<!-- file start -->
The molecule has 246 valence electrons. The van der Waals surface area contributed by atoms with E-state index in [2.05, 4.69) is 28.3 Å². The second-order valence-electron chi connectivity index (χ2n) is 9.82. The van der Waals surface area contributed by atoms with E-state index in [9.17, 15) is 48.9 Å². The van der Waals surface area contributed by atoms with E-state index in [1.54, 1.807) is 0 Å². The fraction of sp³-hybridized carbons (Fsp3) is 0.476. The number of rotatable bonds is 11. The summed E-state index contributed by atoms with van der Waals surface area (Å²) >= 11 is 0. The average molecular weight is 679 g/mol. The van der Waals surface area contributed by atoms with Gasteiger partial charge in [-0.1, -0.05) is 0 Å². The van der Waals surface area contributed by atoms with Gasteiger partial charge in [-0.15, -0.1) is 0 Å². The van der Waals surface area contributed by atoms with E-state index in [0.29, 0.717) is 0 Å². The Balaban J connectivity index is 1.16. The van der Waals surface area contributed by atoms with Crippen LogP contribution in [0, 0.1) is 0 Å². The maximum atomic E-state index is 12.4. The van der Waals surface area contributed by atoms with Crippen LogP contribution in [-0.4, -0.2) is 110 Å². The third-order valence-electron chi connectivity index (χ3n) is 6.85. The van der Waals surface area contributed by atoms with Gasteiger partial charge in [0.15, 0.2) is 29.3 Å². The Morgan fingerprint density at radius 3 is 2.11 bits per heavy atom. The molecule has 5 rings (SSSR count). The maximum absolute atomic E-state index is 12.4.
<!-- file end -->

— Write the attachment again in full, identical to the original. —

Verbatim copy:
The molecule has 246 valence electrons. The van der Waals surface area contributed by atoms with E-state index in [2.05, 4.69) is 28.3 Å². The second-order valence-electron chi connectivity index (χ2n) is 9.82. The van der Waals surface area contributed by atoms with E-state index in [9.17, 15) is 48.9 Å². The van der Waals surface area contributed by atoms with E-state index in [1.54, 1.807) is 0 Å². The fraction of sp³-hybridized carbons (Fsp3) is 0.476. The number of rotatable bonds is 11. The summed E-state index contributed by atoms with van der Waals surface area (Å²) >= 11 is 0. The average molecular weight is 679 g/mol. The van der Waals surface area contributed by atoms with Gasteiger partial charge in [-0.1, -0.05) is 0 Å². The van der Waals surface area contributed by atoms with Gasteiger partial charge in [-0.15, -0.1) is 0 Å². The van der Waals surface area contributed by atoms with E-state index in [0.29, 0.717) is 0 Å². The Balaban J connectivity index is 1.16. The van der Waals surface area contributed by atoms with Crippen LogP contribution in [0, 0.1) is 0 Å². The maximum atomic E-state index is 12.4. The van der Waals surface area contributed by atoms with Crippen LogP contribution in [-0.4, -0.2) is 110 Å². The third-order valence-electron chi connectivity index (χ3n) is 6.85. The van der Waals surface area contributed by atoms with Gasteiger partial charge in [0.15, 0.2) is 29.3 Å². The Morgan fingerprint density at radius 3 is 2.11 bits per heavy atom. The molecule has 5 rings (SSSR count). The maximum absolute atomic E-state index is 12.4.